Turkey: Tale of Two Byzantine Churches – Hagia Irene and Hagia Sophia

Note: In January and February there was a COVID curfew for everyone: 9 p.m. – 5 a.m. daily. For residents and citizens there is also a 9 p.m. Friday to 5 a.m. Monday curfew, but not for tourists. Which means some sites are open with very little crowds on the weekends.

The original Hagia Irene was the first church built under Constantine I (337 AD). In the 6th century it was destroyed during a revolt, and then rebuilt by Justinian I. It is one of a few churches that was not converted into a mosque after the Ottoman conquest in the 15th century. Instead, it became an armory.

The building sits just outside the Topkapi Palace (home of the sultans in the 15th and 16th century). It is undergoing significant restoration with both the nave and atrium closed. The only fresco I could see was the cross over the altar. But the woodwork on display was amazing.

Today it is primarily a concert venue; however, it is undergoing significant restoration and there are more birds than people who visit.

Hagia Sophia, also built by Justinian in the 6th century, is more well known, and epitomizes Byzantine architecture. In its 1600-year history it has been an orthodox church, catholic church, mosque, museum and last year it was reconverted to a mosque. I have wanted to visit the Hagia Sophia since I was 12 and learned about it my 7th grade world history class.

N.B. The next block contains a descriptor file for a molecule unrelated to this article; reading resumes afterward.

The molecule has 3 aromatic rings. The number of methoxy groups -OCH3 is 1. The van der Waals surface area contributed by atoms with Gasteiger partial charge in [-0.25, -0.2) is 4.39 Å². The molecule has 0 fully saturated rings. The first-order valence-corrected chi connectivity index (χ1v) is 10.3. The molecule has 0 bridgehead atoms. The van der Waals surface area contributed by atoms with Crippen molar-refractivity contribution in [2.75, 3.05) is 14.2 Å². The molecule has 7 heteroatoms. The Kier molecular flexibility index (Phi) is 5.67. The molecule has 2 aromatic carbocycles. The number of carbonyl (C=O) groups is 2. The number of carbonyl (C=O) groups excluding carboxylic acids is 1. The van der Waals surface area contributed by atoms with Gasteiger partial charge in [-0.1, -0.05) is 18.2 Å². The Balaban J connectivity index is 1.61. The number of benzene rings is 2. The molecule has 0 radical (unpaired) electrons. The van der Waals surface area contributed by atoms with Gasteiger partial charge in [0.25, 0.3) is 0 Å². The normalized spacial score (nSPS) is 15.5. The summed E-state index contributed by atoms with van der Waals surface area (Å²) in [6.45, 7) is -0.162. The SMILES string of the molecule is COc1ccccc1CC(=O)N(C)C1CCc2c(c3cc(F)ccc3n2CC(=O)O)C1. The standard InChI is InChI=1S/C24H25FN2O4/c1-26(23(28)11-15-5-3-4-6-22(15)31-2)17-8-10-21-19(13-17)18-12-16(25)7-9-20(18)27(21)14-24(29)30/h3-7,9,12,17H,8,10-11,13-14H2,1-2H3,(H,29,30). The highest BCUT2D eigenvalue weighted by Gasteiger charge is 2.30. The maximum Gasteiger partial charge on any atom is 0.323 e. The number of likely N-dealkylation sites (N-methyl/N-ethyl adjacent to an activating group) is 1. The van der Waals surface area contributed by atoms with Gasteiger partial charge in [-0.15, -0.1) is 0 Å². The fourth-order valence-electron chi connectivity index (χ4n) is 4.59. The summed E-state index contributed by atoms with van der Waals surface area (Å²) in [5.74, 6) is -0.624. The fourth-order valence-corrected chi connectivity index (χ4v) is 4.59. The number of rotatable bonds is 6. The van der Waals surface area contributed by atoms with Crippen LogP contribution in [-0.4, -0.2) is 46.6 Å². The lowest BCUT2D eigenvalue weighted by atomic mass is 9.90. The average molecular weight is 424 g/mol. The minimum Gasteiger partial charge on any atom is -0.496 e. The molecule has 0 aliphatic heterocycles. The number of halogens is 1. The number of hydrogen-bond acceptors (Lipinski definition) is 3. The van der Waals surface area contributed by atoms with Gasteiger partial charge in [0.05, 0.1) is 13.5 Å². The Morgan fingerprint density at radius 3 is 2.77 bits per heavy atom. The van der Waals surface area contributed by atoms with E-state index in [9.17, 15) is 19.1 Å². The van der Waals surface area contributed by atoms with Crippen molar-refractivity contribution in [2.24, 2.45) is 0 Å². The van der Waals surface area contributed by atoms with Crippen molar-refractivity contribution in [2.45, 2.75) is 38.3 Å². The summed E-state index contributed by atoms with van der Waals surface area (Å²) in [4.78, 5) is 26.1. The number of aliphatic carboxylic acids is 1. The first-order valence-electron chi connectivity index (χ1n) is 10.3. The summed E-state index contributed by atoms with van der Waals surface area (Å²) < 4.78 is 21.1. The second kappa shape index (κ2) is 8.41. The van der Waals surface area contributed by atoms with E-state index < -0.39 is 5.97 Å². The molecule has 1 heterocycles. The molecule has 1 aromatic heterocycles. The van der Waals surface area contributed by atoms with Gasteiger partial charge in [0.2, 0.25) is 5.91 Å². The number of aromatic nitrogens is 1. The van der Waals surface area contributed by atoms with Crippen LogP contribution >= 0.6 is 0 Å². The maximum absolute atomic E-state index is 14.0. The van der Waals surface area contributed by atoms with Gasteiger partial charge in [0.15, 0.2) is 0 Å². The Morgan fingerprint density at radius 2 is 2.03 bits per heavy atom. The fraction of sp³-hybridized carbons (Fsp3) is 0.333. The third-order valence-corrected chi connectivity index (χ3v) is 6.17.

I believe the angel faces were removed during the conversion in the 15th century. Outside of the main worship area there are still frescoes of Jesus, Mary and crosses. In the fresco with Jesus, a man begs admittance to heaven as he had been divorced more times than was technically allowed. The marble floor is covered with carpet to accommodate prayer, but there is a section uncovered, so visitors can see what is below the carpet. The whole building is a truly awe-inspiring sight!

With the recent re-conversion, altar mosaics are obscured by white sheets. The white sheets are supposed to be in place during prayer times (icons outside of the worship area and their rigging were visible). Though I was not there during an official prayer time I did notice a handful of people praying off to the side and near the front section, which was roped off. Maybe the altar frescos are always obscured?